Saturday, April 3, 2010

My thoughts on A TRUE HISTORY OF THE JONESTOWN FLOOD at the Goodman

I'm always a little confused when everyone seems to absolutely despise a piece that I think is okay. I found the Goodman's production of Ruhl's Passion Play to be tolerable, for example, and in general seem to enjoy a lot of Ruhl's work more than many of my theatre netizen compatriots. I think in general it's because I have a strong affinity for whimsy and the fantastical in theatre. While I can have a decent time at a contemporary realistic piece, it's not the kind of thing I most enjoy seeing. Give me some breaking of the fourth wall, or a dream sequence, or yes, even an inexplicable school of giant fish heads processing majestically across the stage. I'm willing to be beguiled by spectacle, and I would maintain there's nothing wrong with that. I've read a lot on the blogosphere lately crapping on this play, and since I'm between jobs and poor I figured I'd let it pass me by- until the Goodman offered a pretty sweet discount to see it this weekend (thanks, Christianity!) and I saw today's 2 p.m. matinee.

This is going to be pretty scattershot, but that's okay since I'm not trying to be a serious theater reviewer here. I'm just conveying my impressions of it. First, I didn't think it was as dire as I was worried it might be. For one thing, I got to enjoy some Chicago acting peeps that usually aren't allowed on to the Goodman stage in major roles- Cliff Chamberlain (oh Cliff, you'll always be the Tin Man to me), Stephen Louis Grush (hi Stephen! Remember when I ushered for Bernice Bobs Her Mullet? Uh, me neither) and Janet Ulrich Brooks (shining in several supporting roles, and making her Goodman debut? After how many years of kicking ass in the storefront scene? Really? I feel a bit better about never having worked there then).

Also, the scenery was pretty impressive. I think too often those of us who frequent the shoestring-budget storefront scene forget that spectacle is part of Aristotle's Poetics. A piece that employs spectacle to effective ends shouldn't be shunned just because they had money. I sometimes forget that seeing theater is a Pleasure, a leisure activity, and part of that experience can sometimes be the sensual enjoyment of pleasing or impressive sights and sounds. Especially the scenes of devastation near the end of act one and during act 2 were pretty impressive. And kudos to the sound designer for what was a truly awesome sound when the flood waters come crashing down in the darkness near the end of the first act. It reminded me very clearly of a few nightmares I've had about drowning. But enough about me.

That said, I think the play itself has problems. What is it about, exactly? Because to me it seemed like the playwright, Rebecca Gilman, was trying to draw too many themes into her embrace when crafting this piece. To an extent it's kind of about theater itself, and the perpetual tension between the theater that exists solely to entertain and theater that spits on entertainment value and only cares about inciting social change. In some ways I thought it was a daring piece to show at the Goodman, because of the very nature of the Goodman- i.e., when the socialite comes out in the world of the play and thanks all the rich folk who made the theater performance within the play possible, it's hard not to think about the typical demographics of the Goodman subscription audience. A lot of wealthy names are on plaques and listed in programs there. Are all of those same people as generous when it comes to their social responsibilities? Am I as an audience member complicit in similar suffering to the suffering shown in this piece? Which brings me to another 'it's about:' it's also about class warfare, examining the social stratification that literally brought about a situation where the wealthy enjoyed their leisures on high at the (eventually fatal) expense of the toiling masses below. Part of act 2 also seemed like a kind of mini-commercial for the American Red Cross. Some of the pacing is weird- either draggy or too abrupt. For example, near the end of the first act, two characters decide to screw on stage with an abruptness that had several people around me giggling. And then the final scene before the curtain comes down was soooooo drawn out. Almost pointlessly so. And my personal reaction as the curtain fell was "Really? That's how you're ending this play?" It was unsatisfying. Other thoughts:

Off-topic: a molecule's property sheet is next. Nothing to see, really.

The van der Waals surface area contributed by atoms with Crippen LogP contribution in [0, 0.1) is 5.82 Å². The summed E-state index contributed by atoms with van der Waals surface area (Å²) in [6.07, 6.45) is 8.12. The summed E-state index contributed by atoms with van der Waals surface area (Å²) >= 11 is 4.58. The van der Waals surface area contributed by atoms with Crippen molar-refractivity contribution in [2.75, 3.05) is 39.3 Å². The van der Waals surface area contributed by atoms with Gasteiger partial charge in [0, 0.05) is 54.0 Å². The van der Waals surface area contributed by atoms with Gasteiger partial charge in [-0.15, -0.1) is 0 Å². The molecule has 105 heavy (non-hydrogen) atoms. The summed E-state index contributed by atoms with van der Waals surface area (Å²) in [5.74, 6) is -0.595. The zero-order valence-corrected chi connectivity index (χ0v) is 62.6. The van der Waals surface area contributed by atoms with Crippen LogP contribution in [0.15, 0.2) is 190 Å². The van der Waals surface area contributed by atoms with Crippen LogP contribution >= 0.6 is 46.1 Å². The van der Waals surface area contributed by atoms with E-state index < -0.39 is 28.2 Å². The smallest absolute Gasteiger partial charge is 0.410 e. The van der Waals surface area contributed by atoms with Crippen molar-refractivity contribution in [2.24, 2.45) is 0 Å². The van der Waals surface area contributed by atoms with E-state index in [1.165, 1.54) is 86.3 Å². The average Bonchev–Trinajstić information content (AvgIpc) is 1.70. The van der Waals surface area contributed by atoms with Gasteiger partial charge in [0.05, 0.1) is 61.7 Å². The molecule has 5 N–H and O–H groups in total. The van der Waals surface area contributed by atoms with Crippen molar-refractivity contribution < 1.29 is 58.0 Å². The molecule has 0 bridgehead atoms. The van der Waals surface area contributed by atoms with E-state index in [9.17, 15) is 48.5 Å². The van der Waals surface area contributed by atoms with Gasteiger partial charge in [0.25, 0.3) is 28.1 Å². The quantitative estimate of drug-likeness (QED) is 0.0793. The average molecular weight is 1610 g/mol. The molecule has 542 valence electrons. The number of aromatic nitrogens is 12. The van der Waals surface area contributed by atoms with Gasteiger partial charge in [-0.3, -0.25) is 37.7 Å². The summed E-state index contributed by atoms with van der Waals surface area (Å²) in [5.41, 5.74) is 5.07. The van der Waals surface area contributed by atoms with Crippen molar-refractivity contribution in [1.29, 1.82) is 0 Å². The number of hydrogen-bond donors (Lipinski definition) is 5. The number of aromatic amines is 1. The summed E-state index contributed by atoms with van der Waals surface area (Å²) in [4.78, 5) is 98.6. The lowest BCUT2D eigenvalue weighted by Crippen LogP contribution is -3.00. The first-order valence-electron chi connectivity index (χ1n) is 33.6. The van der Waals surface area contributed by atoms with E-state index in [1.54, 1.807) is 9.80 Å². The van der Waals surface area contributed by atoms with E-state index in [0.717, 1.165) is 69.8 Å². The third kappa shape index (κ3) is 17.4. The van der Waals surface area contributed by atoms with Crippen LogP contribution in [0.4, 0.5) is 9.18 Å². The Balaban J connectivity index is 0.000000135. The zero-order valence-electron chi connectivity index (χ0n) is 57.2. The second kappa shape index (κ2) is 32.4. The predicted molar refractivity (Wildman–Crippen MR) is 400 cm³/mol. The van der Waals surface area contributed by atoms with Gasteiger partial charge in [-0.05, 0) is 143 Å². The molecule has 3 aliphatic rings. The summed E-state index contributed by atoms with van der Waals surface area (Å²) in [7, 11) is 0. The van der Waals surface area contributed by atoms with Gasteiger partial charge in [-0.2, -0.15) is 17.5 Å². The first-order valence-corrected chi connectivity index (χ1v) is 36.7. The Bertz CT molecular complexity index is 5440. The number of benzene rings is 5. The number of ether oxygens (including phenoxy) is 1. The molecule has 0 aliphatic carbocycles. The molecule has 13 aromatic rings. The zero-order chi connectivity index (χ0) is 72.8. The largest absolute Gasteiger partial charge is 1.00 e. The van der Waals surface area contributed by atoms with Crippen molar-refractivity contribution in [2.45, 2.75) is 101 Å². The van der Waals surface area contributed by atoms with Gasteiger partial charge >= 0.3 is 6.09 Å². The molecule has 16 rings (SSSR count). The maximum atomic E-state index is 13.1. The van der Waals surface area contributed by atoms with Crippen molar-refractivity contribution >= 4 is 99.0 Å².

-So Richard died? I guess?
-Filling the stage with waves as part of that big budget production in Act 2 was cool, but why? What was the point of that scene? It was obscure to me, which is frustrating because I consider myself a fairly discerning individual usually when I see a play. It's kind of about redemption? Maybe? Except to tart up what really happened to these people for the delectation of a paying audience was kind of offensive. Except this play itself for all its pretensions to compassion and really unfolding these events, also tarts up real human suffering for the delectation of a paying audience, of which I was part. Hmm.
-Playwrights, showing us intentionally bad melodrama/acting as plays-within-a-play is not as funny to us as it is to you. Knock it off. Or use it more sparingly.
-"I'm not one of the villains in your plays, Fanny." Except that in my opinion, the son of privilege who won't do the right thing despite his feelings IS a stock character now.

I'm still mulling it over. It wasn't terrible. But I also don't see why Chris Jones saw it as so major that it got its own apologia on his blog after he gave it a lukewarm review.

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